1.6 This practice does not apply if the process stream analyzer system utilizes an indirect or mathematically modeled measurement principle such as chemometric or multivariate analysis techniques where PTMRs are required for the chemometric or multivariate model development. Users should refer to Practice for detailed validation procedures for these types of analyzer systems (see Case 2 in ).
Note 1: For example, for the measurement of benzene in spark ignition fuels, comparison of a Mid-Infrared process analyzer system based on Test Method to a Test Method gas chromatography primary test method would be considered Case 1, and this practice would apply. For each sample, the Mid-Infrared spectrum is converted into a single analyzer result using methodology (Test Method ) that is independent of the primary test method (Test Method ). However, when the same analyzer uses a multivariate model to correlate the measured Mid-Infrared spectrum to Test Method reference values using the methodology of Practice , it is considered Case 2 and Practice applies. In this case 2 example, the direct output of the analyzer is the spectrum, and the conversion of this multivariate output to an analyzer result require use of Practice , hence it is not independent of the primary test method.
1.7 Performance Validation is conducted by calculating the precision and bias of the differences between results from the analyzer system (or subsystem) after the application of any necessary correlation, (such results are herein referred to as Predicted Primary Test Method Results (PPTMRs)), versus the PTMRs for the same sample set. Results used in the calculation are for samples that are not used in the development of the correlation. The calculated precision and bias are statistically compared to user-specified requirements for the analyzer system application.
1.7.1 For analyzers used in product release or product quality certification applications, the precision and bias requirement for the degree of agreement are typically based on the site or published precision of the Primary Test Method.
Note 2: In most applications of this type, the PTM is the specification-cited test method.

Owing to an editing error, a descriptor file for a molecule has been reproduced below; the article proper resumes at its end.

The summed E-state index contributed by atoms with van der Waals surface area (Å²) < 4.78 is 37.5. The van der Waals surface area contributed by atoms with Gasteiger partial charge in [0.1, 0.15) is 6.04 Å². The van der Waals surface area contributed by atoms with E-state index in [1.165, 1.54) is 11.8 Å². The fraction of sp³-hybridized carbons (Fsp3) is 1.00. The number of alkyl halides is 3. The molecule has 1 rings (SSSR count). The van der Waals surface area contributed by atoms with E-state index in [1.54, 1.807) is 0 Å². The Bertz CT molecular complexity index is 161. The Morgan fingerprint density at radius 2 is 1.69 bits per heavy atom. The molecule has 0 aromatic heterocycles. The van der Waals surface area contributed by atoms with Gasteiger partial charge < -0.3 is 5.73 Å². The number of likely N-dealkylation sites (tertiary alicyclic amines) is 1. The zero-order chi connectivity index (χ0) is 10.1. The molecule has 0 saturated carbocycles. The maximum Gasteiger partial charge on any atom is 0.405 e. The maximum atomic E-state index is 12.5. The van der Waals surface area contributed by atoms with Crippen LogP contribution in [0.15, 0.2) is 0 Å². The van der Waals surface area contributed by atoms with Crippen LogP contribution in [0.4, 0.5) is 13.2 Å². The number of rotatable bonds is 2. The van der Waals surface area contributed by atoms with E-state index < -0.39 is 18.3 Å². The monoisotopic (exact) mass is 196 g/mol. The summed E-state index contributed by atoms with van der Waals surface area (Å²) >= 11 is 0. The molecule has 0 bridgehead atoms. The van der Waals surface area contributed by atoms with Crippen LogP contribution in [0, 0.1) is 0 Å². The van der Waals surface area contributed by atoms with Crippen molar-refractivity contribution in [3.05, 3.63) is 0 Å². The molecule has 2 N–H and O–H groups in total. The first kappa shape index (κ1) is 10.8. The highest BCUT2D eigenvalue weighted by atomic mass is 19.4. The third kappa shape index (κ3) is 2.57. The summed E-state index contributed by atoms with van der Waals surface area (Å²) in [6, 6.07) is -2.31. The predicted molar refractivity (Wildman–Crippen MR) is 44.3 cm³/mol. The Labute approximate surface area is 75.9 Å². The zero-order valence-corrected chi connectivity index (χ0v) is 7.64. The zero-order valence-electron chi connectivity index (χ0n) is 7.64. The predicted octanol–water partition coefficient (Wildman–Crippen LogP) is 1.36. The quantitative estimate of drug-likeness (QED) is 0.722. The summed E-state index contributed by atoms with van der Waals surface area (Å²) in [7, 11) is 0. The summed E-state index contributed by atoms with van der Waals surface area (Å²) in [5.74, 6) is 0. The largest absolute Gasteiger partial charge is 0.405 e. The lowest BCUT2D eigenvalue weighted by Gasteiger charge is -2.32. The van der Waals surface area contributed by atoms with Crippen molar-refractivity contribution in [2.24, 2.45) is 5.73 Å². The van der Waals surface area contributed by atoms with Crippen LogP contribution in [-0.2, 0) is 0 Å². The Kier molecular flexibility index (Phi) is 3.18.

1.7.2 This practice does not describe procedures for establishing precision and bias requirements for analyzer system applications. Such requirements must be based on the criticality of the results to the intended business application and on contractual and regulatory requirements. The user must establish precision and bias requirements prior to initiating the validation procedures described herein.
1.8 Two procedures for validation are described: the line sample procedure and the validation reference material (VRM) injection procedure.
1.9 Only the analyzer system or subsystem downstream of the VRM injection point or the line sample extraction point is being validated by this practice.
1.10 The line sample procedure is limited to applications where material can be safely withdrawn from the sampling point of the analyzer unit without significantly altering the property of interest.
1.10.1 The line sample procedure is the primary option for when the validation is for (2b) materials including effect from additional treatment to the material.
1.11 Validation information obtained in the application of this practice is applicable only to the type and property range of the materials used to perform the validation.
1.12 Two types of validation are described: General Validation, and Level Specific Validation. These are typically conducted at installation or after major maintenance once the system mechanical fitness-for-use has been established.
1.12.1 General Validation is based on the statistical principles and methodology of Practice . In most cases, General Validation is preferred, but may not always be possible if the variation in validation materials is insufficient. General Validation will validate analyzer operation over a wider operating range than Level Specific Validation.
1.12.2 When the variation in available validation materials is insufficient to satisfy the requirements of Practice , a Level Specific Validation is done to validate analyzer operation over a limited range.
1.12.3 The validation outcome are considered valid only within the range covered by the validation material Data from several different Validations (general or level-specific) can potentially be combined for use in a General Validation.
1.13 Procedures for the continual validation of system performance are described. These procedures are typically applied at a frequency commensurate with the criticality of the application.
1.14 This practice does not address procedures for diagnosing causes of validation failure.
1.15 This standard does not purport to address all of the safety concerns, if any, associated with its use. It is the responsibility of the user of this standard to establish appropriate safety, health, and environmental practices and determine the applicability of regulatory limitations prior to use.
1.16 This international standard was developed in accordance with internationally recognized principles on standardization established in the Decision on Principles for the Development of International Standards, Guides and Recommendations issued by the World Trade Organization Technical Barriers to Trade (TBT) Committee.